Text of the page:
Uber-tolerance?

In my early and mid twenties, having come from a conservative Christian background, there were times I envied the idea of uber-tolerance, “You can believe in anything–as long as it doesn’t hurt anyone–and go to Heaven.”

A quick look at the idea of uber-tolerance will immediately illuminate a self-detonating problem: uber-tolerance doesn’t tolerate everything.  It isn’t really uber.

If I look more closely at what those who make this claim believe, I see that uber-tolerance actually says, “You can believe in anything–as long as it doesn’t hurt anyone–and go to Heaven.”

That clause is fundamental.

It opens a whole can of monkeys.

What is hurting?  Who is anyone?  Who defines what these words mean?

If these words are defined individually by everyone, then they don’t really mean anything.  Everyone makes up their own reality, in which case everything is really fantasy.  One definition can be no more or less right than another.

If these words are defined by a particular group or society, then their meaning is positional.  That is, if I’m in England in the 18th century, they mean something different than if I’m in England today.  Or, if I’m in Brazil, they mean something different than if I’m in Greenland.  The words don’t really mean anything.  The significance isn’t on the words, but on the particular group who defines them.

If these words are defined by an absolute (authoritative) source of morality, the question is what is the morality?  What absolute authority is making the claim?  And if an absolute authority is making the claim . . then doesn’t everyone actually have to follow that absolute authority, which means you really can’t do anything you want?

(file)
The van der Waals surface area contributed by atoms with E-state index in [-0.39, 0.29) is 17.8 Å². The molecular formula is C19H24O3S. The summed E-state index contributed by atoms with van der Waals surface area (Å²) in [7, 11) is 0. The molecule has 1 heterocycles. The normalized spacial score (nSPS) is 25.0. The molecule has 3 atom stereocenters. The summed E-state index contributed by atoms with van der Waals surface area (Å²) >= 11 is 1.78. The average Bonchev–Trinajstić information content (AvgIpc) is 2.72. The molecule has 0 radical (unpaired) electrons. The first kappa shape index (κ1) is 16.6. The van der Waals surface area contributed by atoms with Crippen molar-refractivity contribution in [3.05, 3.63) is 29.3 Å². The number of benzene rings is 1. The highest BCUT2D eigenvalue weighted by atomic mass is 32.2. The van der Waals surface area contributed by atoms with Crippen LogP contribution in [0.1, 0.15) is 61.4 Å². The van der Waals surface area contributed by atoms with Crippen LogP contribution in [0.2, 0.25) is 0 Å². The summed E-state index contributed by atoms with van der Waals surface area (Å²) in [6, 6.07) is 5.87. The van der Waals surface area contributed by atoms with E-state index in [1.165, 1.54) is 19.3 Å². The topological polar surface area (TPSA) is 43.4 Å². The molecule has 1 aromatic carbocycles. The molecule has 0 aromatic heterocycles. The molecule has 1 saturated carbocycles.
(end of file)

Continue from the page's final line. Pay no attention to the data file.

Uber-tolerance is uber-fake.  Walk into an allegedly pro-everything congregation and wear a shirt that says I LOVE KILLING ENDANGERED WHALES and the pro-everything hoax is exposed.

That’s a silly example, but it’s not the only example.

  • Through an alleged uber-tolerance, members must exclude those who do not have the same tolerance levels.  For example, anyone who is pro-the-absolute-authority-of-the-Bible is certainly NOT tolerated.
  • But on the other hand, because the uber-tolerance is not actually all-inclusive, members must exclude those who take their idea to its logical conclusion.  For example, anyone who is pro-stealing-wallets is certainly NOT tolerated, either.

Uber-tolerance is only a name, it is not an actual idea.  If the group were honest, they would call themselves by what they truly believe, not what they claim to believe.  They might be pro-endangered-animals, pro-choice, pro-redefining-marriage, but they are NOT the opposites of these things at the same time.

Uber-tolerance doesn’t solve the problem of making an eternal choice.  You can’t go through two doors at the same time.  Ultimately, you must choose which door to walk through.  Since the consequences are eternal, the issue bears a lot of thought . . instead of a denial that the choice must be made.

“Enter through the narrow gate. For wide is the gate and broad is the road that leads to destruction, and many enter through it. But small is the gate and narrow the road that leads to life, and only a few find it.” (Jesus, quoted in Matthew 7:13-14, NIV)

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